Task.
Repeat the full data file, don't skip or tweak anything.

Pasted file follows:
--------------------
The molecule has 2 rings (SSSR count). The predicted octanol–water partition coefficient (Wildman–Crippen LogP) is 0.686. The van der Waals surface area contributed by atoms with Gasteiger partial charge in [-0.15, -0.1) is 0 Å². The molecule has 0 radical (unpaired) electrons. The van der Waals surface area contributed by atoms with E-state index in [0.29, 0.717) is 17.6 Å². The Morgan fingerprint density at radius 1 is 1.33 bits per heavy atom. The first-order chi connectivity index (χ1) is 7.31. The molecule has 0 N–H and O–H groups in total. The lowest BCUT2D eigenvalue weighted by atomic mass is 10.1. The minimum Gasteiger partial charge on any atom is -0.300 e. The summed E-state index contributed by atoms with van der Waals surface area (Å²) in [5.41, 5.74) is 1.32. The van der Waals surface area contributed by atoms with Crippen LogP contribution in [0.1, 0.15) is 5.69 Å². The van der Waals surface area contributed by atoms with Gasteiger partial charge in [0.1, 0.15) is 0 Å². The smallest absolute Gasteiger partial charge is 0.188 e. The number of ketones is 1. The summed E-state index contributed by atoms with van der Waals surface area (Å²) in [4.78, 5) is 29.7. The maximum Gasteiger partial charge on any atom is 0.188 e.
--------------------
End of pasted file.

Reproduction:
The molecule has 2 rings (SSSR count). The predicted octanol–water partition coefficient (Wildman–Crippen LogP) is 0.686. The van der Waals surface area contributed by atoms with Gasteiger partial charge in [-0.15, -0.1) is 0 Å². The molecule has 0 radical (unpaired) electrons. The van der Waals surface area contributed by atoms with E-state index in [0.29, 0.717) is 17.6 Å². The Morgan fingerprint density at radius 1 is 1.33 bits per heavy atom. The first-order chi connectivity index (χ1) is 7.31. The molecule has 0 N–H and O–H groups in total. The lowest BCUT2D eigenvalue weighted by atomic mass is 10.1. The minimum Gasteiger partial charge on any atom is -0.300 e. The summed E-state index contributed by atoms with van der Waals surface area (Å²) in [5.41, 5.74) is 1.32. The van der Waals surface area contributed by atoms with Crippen LogP contribution in [0.1, 0.15) is 5.69 Å². The van der Waals surface area contributed by atoms with Gasteiger partial charge in [0.1, 0.15) is 0 Å². The smallest absolute Gasteiger partial charge is 0.188 e. The number of ketones is 1. The summed E-state index contributed by atoms with van der Waals surface area (Å²) in [4.78, 5) is 29.7. The maximum Gasteiger partial charge on any atom is 0.188 e.